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Agriculture

Academic Research Group Asks Agri Minister to Repeal Farm Laws, Negotiate With Farmers

The group, comprising around 40 economists from across the world, has raised questions about the 'Centre's intentions and the integrity of the process involved' due to the hasty passage of the laws amid a pandemic.

New Delhi: An academic research group, comprising around 40 economists from across the world, has written a letter to agriculture minister Narendra Singh Tomar, requesting him to repeal the three farm laws which brought India’s farmers to the streets.

The group raised questions about “the intentions of the central government and the integrity of the process involved” as the Farm Acts were were hastily passed by the government, amid a pandemic. It also requested the Centre to conduct proper negotiations with various farming groups from different regions about the farming issues in India.

Below is the full text of the letter.

§

December 22, 2020.

To,

Mr. Narendra Singh Tomar,

Honorable Minister of Agriculture and Farmers’ Welfare,

Government of India.

Re: Request to repeal the recent Farm Acts.

Dear Shri Narendra Singh Tomar ji,

As economists who have a deep engagement with India (we are a group of around 40 economists from across the world who work on the Indian economy), and who desire a fair distribution of income and wealth in the country, we are seriously concerned about the recent Farm Acts that have led to sustained protests by farmers. While small and marginal farmers in India need remunerative prices and better market access for their farm output, it is not at all clear that the Farm Acts proposed by the central government will ensure that.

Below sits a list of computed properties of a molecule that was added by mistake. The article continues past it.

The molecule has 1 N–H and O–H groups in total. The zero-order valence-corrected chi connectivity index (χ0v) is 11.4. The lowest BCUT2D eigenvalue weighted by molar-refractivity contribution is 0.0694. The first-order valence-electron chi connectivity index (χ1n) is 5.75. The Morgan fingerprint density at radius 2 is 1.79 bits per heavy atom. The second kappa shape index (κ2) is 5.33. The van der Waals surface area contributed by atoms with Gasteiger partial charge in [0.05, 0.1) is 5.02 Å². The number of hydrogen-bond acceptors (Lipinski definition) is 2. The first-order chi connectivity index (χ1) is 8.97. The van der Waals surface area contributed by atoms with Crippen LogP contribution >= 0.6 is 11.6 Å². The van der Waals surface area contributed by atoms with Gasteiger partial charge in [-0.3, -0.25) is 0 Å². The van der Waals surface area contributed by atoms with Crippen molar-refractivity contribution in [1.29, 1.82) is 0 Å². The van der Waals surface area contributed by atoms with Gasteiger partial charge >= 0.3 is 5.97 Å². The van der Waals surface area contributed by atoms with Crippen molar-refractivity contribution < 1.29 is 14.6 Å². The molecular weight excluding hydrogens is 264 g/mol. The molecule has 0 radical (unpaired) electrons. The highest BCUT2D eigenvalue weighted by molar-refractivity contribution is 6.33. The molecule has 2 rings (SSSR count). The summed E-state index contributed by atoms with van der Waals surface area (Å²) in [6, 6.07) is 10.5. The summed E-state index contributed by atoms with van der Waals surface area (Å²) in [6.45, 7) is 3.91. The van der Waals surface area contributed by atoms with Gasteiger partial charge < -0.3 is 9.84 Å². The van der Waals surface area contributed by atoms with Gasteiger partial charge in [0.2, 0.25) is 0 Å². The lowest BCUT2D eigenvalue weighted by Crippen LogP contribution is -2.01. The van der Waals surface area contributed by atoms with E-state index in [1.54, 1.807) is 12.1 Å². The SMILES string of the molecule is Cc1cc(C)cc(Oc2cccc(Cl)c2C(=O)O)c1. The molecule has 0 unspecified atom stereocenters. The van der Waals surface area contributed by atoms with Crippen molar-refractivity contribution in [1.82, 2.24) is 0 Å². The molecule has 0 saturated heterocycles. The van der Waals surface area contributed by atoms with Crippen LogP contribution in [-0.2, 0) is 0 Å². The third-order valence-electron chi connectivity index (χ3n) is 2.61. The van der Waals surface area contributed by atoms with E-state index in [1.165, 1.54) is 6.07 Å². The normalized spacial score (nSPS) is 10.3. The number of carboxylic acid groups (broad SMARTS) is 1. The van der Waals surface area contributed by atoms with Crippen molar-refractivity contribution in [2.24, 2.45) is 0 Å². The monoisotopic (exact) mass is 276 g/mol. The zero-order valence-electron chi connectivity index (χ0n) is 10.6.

Moreover, the timing of the present Acts (in the midst of a pandemic) and the way they have been rushed through the parliament, raise serious questions about the intentions of the central government and the integrity of the process involved. As several economists have argued, there are major problems with these Acts:

(a) Academic work from Africa, Latin America and even India has shown that no clear benefits accrue to small and marginal farmers from contract farming. These small and marginal farmers constitute the majority of agricultural producers in India, and these Acts can impact their welfare adversely. Similarly, farm produce marketing has been regulated (although only a small part of the overall market is sold through Agricultural Produce Marketing Committees (APMCs)) in order to reduce the arbitrary power of the much more powerful private market intermediaries vis-à-vis small and marginal farmers.

Instead of strengthening this regulation to protect vulnerable groups, the current Acts seek to weaken existing institutions by promoting a ‘dual system’ of regulated and unregulated markets that can only further strengthen private contractors, market intermediaries and large corporate bodies, while bypassing APMCs and increasing the vulnerability of the small and marginal farmers.